Boston Asks Activists To Skip Die-In On New Year's

Mayor Martin Walsh and Police Commissioner William Evans cautioned activists planning to stage die-ins at Boston’s New Year’s celebration Wednesday from scaring the children or disrupting the family fun with their protests of the recent killings of unarmed black youth by police officers. Yes, really. Thousands, including families with small children, are expected to gather in Boston Wednesday for the city’s First Night festivities, which include ice sculptures, fireworks and a parade in Copley Square near the Boston Marathon bombings from last year.

While Walsh noted that the protestors would be allowed to march, he warned that police officers would keep them under close surveillance and could intervene if there were signs of disruption.

Demonstrators are planning to gather at Boston Public Library starting around 2:30 pm Wednesday, with a march at 3 pm and the die-in beginning at 5 pm. People from across the country have staged die-ins where individuals lie on the ground and pretend to have been killed by cops — a direct action that dramatizes the shootings of a number of black men over the past few months, including Mike Brown in Ferguson, Mo.; Eric Garner in New York, NY; Tamir Rice in Cleveland, Ohio; and John Crawford III in Dayton, Ohio. In recent weeks, grand juries refused to indict either of the officers responsible for Brown’s or Garner’s deaths, which sparked renewed marches and protests in cities nationwide.

We’re going to accommodate the protesters if they choose to do so. But we will not let it disrupt the events.

Evans and Walsh were joined at the press conference by Fire Commissioner Joseph Finn and city councilman Sal Lamattina where they stressed that the event was about family fun, not making political statements.

Evans noted that his children even attended the First Night celebration.

There are always 2-, 3-, 4-year-olds there, Evans said. And I don’t think they should have to see behavior that they have nothing to do with. They don’t understand what’s going on, they are still very innocent. And to disrupt the event on Boylston Street tomorrow night is a disservice not only to the city, but also to their character.

The thought being, I assume, that telling children that American streets are only safe for some of them, but not for all, is too scary.

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It is scary. But it is also a scary truth that Americans of all ages should be made to reckon with. Youthful innocence will not save some children from being treated with suspicion and hostility on playgrounds. It certainly did not save Tamir Rice.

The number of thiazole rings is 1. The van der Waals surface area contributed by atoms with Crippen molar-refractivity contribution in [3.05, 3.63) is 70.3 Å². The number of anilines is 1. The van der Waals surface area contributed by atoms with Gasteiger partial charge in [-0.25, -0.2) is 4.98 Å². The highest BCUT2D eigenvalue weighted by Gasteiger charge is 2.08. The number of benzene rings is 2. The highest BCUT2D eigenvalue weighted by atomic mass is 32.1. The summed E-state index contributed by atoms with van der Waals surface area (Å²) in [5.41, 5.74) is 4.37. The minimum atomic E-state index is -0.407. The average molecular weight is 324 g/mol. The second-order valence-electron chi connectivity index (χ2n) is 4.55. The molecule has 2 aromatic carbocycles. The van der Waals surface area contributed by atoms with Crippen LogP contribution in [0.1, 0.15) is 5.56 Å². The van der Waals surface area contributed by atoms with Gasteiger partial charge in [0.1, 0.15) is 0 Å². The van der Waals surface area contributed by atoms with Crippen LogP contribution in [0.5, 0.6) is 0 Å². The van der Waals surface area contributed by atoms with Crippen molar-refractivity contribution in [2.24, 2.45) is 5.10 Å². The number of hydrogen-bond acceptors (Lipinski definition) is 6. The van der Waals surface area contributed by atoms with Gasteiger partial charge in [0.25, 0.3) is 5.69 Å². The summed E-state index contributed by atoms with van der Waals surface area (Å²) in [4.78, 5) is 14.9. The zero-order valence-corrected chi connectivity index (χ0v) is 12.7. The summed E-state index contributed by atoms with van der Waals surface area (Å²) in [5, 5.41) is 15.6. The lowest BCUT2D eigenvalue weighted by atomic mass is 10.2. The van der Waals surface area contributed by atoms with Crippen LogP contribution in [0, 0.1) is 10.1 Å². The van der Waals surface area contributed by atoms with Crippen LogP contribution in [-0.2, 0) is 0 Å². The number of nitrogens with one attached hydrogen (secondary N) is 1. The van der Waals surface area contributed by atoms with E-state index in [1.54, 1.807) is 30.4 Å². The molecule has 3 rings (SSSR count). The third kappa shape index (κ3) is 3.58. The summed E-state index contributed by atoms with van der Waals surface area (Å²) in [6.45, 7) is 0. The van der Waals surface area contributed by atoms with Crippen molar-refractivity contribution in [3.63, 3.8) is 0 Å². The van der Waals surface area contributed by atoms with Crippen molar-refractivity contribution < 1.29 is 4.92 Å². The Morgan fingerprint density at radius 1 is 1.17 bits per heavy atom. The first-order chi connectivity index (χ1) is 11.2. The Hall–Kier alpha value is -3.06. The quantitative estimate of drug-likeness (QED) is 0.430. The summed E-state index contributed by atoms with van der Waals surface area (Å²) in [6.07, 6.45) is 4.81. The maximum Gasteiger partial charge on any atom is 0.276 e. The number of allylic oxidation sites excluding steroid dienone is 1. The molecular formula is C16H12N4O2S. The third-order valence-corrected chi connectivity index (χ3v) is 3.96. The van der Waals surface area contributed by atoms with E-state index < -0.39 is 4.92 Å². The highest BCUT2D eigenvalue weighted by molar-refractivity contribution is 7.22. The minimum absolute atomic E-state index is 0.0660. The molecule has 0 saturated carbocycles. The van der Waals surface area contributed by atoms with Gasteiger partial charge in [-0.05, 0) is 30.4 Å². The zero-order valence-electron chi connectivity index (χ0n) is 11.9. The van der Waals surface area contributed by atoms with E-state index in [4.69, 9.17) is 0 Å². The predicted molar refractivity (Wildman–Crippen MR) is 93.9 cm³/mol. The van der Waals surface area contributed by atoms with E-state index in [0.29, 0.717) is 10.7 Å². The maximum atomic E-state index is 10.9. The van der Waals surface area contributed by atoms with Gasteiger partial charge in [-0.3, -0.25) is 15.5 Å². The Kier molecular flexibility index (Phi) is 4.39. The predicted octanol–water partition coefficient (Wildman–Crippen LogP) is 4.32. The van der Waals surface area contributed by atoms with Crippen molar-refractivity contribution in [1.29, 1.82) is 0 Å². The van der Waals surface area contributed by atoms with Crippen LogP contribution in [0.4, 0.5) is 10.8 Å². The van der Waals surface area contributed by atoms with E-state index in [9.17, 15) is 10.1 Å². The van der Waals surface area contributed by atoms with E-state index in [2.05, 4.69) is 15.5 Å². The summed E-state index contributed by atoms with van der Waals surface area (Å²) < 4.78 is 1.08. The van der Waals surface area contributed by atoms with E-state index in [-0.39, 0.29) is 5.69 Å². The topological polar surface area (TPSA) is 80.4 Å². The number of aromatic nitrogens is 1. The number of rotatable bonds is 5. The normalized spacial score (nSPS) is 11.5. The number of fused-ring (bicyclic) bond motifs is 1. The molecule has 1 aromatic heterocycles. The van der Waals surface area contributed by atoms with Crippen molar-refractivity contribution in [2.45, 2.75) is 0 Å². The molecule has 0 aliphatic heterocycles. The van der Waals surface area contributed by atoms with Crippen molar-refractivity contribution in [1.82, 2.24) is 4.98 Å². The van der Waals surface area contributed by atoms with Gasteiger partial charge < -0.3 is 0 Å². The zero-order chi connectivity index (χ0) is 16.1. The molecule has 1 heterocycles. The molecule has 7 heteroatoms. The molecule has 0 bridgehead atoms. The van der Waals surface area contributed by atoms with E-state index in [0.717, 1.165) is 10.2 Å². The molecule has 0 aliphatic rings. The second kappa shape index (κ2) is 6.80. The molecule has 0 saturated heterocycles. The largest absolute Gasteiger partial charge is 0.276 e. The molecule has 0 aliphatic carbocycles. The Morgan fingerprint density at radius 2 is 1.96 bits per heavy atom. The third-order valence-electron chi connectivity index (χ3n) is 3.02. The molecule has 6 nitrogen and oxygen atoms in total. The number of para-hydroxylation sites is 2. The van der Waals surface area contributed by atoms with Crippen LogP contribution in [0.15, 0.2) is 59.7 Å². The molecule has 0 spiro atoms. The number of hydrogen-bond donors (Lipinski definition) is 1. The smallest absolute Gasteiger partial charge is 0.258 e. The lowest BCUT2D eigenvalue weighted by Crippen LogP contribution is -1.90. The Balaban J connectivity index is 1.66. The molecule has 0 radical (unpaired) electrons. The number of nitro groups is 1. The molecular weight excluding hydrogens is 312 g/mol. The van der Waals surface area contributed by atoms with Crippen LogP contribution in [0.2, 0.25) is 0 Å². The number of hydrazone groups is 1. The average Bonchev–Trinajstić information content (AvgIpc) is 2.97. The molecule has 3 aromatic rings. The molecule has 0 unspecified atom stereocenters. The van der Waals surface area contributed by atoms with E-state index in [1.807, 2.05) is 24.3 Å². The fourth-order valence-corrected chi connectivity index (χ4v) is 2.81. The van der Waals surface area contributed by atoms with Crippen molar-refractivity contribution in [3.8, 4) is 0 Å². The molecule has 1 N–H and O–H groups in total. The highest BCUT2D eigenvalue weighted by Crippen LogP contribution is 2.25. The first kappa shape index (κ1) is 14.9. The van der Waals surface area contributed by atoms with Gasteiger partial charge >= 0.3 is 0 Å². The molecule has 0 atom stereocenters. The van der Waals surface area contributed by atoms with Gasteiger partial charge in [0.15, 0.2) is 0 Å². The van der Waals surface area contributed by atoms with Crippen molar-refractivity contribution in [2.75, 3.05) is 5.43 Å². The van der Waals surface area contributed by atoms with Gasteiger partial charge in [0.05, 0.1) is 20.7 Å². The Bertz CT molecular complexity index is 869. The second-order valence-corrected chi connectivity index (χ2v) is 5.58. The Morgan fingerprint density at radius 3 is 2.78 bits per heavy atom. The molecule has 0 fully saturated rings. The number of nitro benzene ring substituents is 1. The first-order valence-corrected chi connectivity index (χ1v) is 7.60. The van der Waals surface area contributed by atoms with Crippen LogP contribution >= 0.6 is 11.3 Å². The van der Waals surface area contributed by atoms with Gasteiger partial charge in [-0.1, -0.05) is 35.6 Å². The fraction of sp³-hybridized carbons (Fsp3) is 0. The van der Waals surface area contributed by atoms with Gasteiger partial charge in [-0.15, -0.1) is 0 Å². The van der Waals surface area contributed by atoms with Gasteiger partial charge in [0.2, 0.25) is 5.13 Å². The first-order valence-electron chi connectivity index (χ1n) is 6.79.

Think of the children, Evans urges the demonstrators. We are, they rejoin.

As one activist wrote on the Facebook page for the “First Night against Police Violence” protest, the point of the direct action is to raise awareness.

We have the mayor telling us not to protest today — although I don't see him telling police violence or institutional racism to take the day off, Edmund Schluessel wrote. Think of the children, he says — well, of course we do: every child who lost a parent and every parent who lost a child to the violence built into the racist system.

But the Boston officials’ opposition to the planned die-in has not just pointed out the presence of small children; both the mayor and the police commissioner stressed that the community supports its police officers and called upon the activists to treat the force with respect.

In recent days, the protests against police brutality against communities of color have taken on a new tension after a mentally ill man shot and killed two New York City cops, allegedly in response to Brown and Garner’s deaths. The NYPD reacted to the tragedy with strong words for New York Mayor Bill de Blasio and an unofficial moratorium on police work. ( The New York Times editorial board, in turn, had strong words for the NYPD. Rightly so.)

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The cops’ deaths — and the police force’s response — have further shifted the terms of the debate into a two-sided contest between those who “support our police officers” and the activists who want to change how those officers operate in minority communities.

In confronting the planned protest at First Night, Walsh relied on similar logic when he explained that Boston supported its police force and that disruption was not welcomed.

I ask everyone who comes out tomorrow respect our police officers, respect their roles as keepers of peace in our city, and not distract them from their responsibility of keeping our families and our city safe, Walsh said.

We have to move past this divisive narrative of police officers versus protestors. Instead of viewing the die-in as an “us versus them” conflict, we should see it for what the activists intend it to be — a move for justice and respect in how officers interact with the communities they serve.

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